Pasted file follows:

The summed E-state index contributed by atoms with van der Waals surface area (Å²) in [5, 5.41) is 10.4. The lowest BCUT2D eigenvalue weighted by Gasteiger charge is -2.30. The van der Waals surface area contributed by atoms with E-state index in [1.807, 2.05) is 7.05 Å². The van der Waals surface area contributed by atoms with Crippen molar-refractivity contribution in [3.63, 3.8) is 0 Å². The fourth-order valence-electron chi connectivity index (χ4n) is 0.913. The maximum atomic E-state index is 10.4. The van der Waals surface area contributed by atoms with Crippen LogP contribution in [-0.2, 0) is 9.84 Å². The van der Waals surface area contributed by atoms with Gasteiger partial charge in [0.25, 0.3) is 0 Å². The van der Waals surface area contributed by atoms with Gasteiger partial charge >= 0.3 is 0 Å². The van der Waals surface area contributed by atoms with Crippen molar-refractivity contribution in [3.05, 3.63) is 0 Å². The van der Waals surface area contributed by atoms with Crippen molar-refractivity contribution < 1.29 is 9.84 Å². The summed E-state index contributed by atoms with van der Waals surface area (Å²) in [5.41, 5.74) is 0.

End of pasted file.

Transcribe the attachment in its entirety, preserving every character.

The summed E-state index contributed by atoms with van der Waals surface area (Å²) in [5, 5.41) is 10.4. The lowest BCUT2D eigenvalue weighted by Gasteiger charge is -2.30. The van der Waals surface area contributed by atoms with E-state index in [1.807, 2.05) is 7.05 Å². The van der Waals surface area contributed by atoms with Crippen molar-refractivity contribution in [3.63, 3.8) is 0 Å². The fourth-order valence-electron chi connectivity index (χ4n) is 0.913. The maximum atomic E-state index is 10.4. The van der Waals surface area contributed by atoms with Crippen LogP contribution in [-0.2, 0) is 9.84 Å². The van der Waals surface area contributed by atoms with Gasteiger partial charge in [0.25, 0.3) is 0 Å². The van der Waals surface area contributed by atoms with Gasteiger partial charge >= 0.3 is 0 Å². The van der Waals surface area contributed by atoms with Crippen molar-refractivity contribution in [3.05, 3.63) is 0 Å². The van der Waals surface area contributed by atoms with Crippen molar-refractivity contribution < 1.29 is 9.84 Å². The summed E-state index contributed by atoms with van der Waals surface area (Å²) in [5.41, 5.74) is 0.